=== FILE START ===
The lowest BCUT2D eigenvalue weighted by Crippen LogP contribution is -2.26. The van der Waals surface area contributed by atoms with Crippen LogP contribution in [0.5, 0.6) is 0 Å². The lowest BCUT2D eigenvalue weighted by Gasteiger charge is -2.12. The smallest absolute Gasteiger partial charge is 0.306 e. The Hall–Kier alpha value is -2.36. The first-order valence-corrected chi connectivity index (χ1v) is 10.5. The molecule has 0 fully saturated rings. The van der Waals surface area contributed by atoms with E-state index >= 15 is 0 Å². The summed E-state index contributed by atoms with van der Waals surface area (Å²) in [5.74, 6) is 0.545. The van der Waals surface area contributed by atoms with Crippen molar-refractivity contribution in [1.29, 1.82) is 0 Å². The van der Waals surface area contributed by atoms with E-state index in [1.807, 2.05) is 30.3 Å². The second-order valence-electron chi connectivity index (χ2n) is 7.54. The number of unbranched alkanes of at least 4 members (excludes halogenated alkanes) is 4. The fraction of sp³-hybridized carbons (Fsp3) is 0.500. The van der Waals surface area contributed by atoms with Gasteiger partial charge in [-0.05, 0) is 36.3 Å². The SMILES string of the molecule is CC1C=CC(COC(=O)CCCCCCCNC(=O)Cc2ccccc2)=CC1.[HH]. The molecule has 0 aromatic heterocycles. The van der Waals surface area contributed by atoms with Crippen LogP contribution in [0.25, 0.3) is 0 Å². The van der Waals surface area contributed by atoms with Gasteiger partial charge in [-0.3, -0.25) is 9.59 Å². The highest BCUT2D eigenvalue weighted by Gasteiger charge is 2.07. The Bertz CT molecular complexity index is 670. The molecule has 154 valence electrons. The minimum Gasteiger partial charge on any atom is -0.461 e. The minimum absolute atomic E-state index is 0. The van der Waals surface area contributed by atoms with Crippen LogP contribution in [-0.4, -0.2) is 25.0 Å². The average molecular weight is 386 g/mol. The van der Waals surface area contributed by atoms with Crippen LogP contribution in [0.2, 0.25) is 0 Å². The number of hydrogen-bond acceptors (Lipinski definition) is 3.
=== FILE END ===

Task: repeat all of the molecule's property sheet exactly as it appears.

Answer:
The lowest BCUT2D eigenvalue weighted by Crippen LogP contribution is -2.26. The van der Waals surface area contributed by atoms with Crippen LogP contribution in [0.5, 0.6) is 0 Å². The lowest BCUT2D eigenvalue weighted by Gasteiger charge is -2.12. The smallest absolute Gasteiger partial charge is 0.306 e. The Hall–Kier alpha value is -2.36. The first-order valence-corrected chi connectivity index (χ1v) is 10.5. The molecule has 0 fully saturated rings. The van der Waals surface area contributed by atoms with E-state index >= 15 is 0 Å². The summed E-state index contributed by atoms with van der Waals surface area (Å²) in [5.74, 6) is 0.545. The van der Waals surface area contributed by atoms with Crippen molar-refractivity contribution in [1.29, 1.82) is 0 Å². The van der Waals surface area contributed by atoms with E-state index in [1.807, 2.05) is 30.3 Å². The second-order valence-electron chi connectivity index (χ2n) is 7.54. The number of unbranched alkanes of at least 4 members (excludes halogenated alkanes) is 4. The fraction of sp³-hybridized carbons (Fsp3) is 0.500. The van der Waals surface area contributed by atoms with Gasteiger partial charge in [-0.05, 0) is 36.3 Å². The SMILES string of the molecule is CC1C=CC(COC(=O)CCCCCCCNC(=O)Cc2ccccc2)=CC1.[HH]. The molecule has 0 aromatic heterocycles. The van der Waals surface area contributed by atoms with Crippen LogP contribution in [0.25, 0.3) is 0 Å². The van der Waals surface area contributed by atoms with Gasteiger partial charge in [-0.3, -0.25) is 9.59 Å². The highest BCUT2D eigenvalue weighted by Gasteiger charge is 2.07. The Bertz CT molecular complexity index is 670. The molecule has 154 valence electrons. The minimum Gasteiger partial charge on any atom is -0.461 e. The minimum absolute atomic E-state index is 0. The van der Waals surface area contributed by atoms with Crippen LogP contribution in [-0.4, -0.2) is 25.0 Å². The average molecular weight is 386 g/mol. The van der Waals surface area contributed by atoms with Crippen LogP contribution in [0.2, 0.25) is 0 Å². The number of hydrogen-bond acceptors (Lipinski definition) is 3.